Top K lets us limit how many options we consider while sampling. After Temperature is applied and our probabilities are calculated by a formula called softmax, we might have many thousands of tokens (or words) to pick from. 

By specifying a Top K of 50, we’re saying, “Only look at the best 50 tokens.” This may be used to eliminate low-quality options, so we don’t consider them. However, in general, Top K is not a terribly useful parameter. Changing the temperature or changing Top P (see below) is a much more reliable and explainable option.  

To the best of my knowledge, the Open AI API does not let you configure this value, though I highly suspect they have a default configured for you. Huggingface’s libraries have a default value of 50 when using generation configuration.

I think there are two reasonable uses for Top K: 

  • 1: you only want the very best token and want your results to be repeatable.

  • 50: it’s the default, and there’s nothing special about it beyond that it is plenty big but prevents wildly unlikely words from popping up.

If you are tempted to use any other value, you probably should consider Top P instead.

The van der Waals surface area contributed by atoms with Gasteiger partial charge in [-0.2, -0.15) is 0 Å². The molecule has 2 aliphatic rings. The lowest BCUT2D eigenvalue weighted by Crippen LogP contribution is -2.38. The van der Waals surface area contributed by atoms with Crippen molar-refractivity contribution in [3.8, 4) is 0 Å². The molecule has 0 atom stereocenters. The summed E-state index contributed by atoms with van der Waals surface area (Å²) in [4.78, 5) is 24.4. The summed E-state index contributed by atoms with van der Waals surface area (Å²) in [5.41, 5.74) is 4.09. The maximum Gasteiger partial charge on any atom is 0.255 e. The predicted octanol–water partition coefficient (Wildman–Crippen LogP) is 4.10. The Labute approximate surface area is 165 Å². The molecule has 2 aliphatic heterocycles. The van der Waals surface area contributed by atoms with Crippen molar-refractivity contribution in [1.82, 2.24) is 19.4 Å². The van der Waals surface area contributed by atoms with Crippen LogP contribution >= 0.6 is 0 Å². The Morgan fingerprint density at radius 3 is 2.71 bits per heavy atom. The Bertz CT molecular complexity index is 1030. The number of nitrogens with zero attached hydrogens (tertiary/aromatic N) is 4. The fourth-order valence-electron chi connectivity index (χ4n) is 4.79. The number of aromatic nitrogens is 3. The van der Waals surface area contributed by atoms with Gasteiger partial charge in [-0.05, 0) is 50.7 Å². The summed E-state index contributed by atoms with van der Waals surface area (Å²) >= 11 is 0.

What is the Top-P Parameter in an LLM?

Top P says, “Only consider the possibilities that equal or exceed this value.” 

This parameter is expressed as a number between 0.0 and 1.0, with 1.0 being 100% and 0 being 0%.

Think back to the above example where the word “fast” had a chance of 40% and “good” had a probability of 20%. If we had a Top P of 0.40 (or 40%), then we’d only consider the word “fast.” If we had a Top P of 0.30 (or 30%), we’d still only consider the word “fast”, since it is the most likely word and it equals or exceeds 30%. However, if we had a Top P of 0.41 (or 41%), then we’d need to consider both “fast” and “good”. 

Top P gives you more control than Top K because it lets you choose a more intuitive cutoff. It’s a way of focusing on the most probable options.

Generally speaking, one does not modify both Temperature and Top P at the same time. This is mostly because you destroy any hope of intuition if things don’t work. They both heavily influence the outcome, and they could easily cancel each other or amplify each other’s impact to the point where neither is meaningful.

Bonus: A Temperature of 0, a Top K of 1, or a Top P of 0 is the same as replacing softmax with the argmax formula. Effectively saying we will not consider more than the most likely next token. There may be a performance difference between these options depending on how many beams you use for searching through samples and the efficiency of the transformer model’s implementation, but the results would be the same.